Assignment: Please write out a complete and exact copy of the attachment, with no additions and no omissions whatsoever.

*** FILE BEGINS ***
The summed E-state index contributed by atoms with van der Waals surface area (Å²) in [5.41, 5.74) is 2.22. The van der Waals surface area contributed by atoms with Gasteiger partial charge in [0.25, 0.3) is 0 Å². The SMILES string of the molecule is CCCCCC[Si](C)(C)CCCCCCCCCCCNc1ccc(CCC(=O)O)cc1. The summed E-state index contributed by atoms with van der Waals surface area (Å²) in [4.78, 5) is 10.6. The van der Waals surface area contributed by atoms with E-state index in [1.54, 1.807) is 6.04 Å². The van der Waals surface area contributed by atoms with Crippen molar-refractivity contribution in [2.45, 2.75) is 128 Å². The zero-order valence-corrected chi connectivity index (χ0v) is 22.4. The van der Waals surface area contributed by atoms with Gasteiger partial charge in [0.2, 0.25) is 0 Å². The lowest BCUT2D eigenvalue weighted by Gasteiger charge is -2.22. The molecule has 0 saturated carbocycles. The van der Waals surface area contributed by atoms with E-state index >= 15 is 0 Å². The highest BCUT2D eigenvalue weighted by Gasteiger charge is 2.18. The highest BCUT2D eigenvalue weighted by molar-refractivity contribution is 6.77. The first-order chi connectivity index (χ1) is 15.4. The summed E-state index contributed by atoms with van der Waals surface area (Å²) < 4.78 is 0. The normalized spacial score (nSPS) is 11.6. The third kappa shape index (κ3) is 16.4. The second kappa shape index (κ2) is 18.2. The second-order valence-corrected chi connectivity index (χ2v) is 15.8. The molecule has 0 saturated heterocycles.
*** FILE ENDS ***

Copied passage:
The summed E-state index contributed by atoms with van der Waals surface area (Å²) in [5.41, 5.74) is 2.22. The van der Waals surface area contributed by atoms with Gasteiger partial charge in [0.25, 0.3) is 0 Å². The SMILES string of the molecule is CCCCCC[Si](C)(C)CCCCCCCCCCCNc1ccc(CCC(=O)O)cc1. The summed E-state index contributed by atoms with van der Waals surface area (Å²) in [4.78, 5) is 10.6. The van der Waals surface area contributed by atoms with E-state index in [1.54, 1.807) is 6.04 Å². The van der Waals surface area contributed by atoms with Crippen molar-refractivity contribution in [2.45, 2.75) is 128 Å². The zero-order valence-corrected chi connectivity index (χ0v) is 22.4. The van der Waals surface area contributed by atoms with Gasteiger partial charge in [0.2, 0.25) is 0 Å². The lowest BCUT2D eigenvalue weighted by Gasteiger charge is -2.22. The molecule has 0 saturated carbocycles. The van der Waals surface area contributed by atoms with E-state index >= 15 is 0 Å². The highest BCUT2D eigenvalue weighted by Gasteiger charge is 2.18. The highest BCUT2D eigenvalue weighted by molar-refractivity contribution is 6.77. The first-order chi connectivity index (χ1) is 15.4. The summed E-state index contributed by atoms with van der Waals surface area (Å²) < 4.78 is 0. The normalized spacial score (nSPS) is 11.6. The third kappa shape index (κ3) is 16.4. The second kappa shape index (κ2) is 18.2. The second-order valence-corrected chi connectivity index (χ2v) is 15.8. The molecule has 0 saturated heterocycles.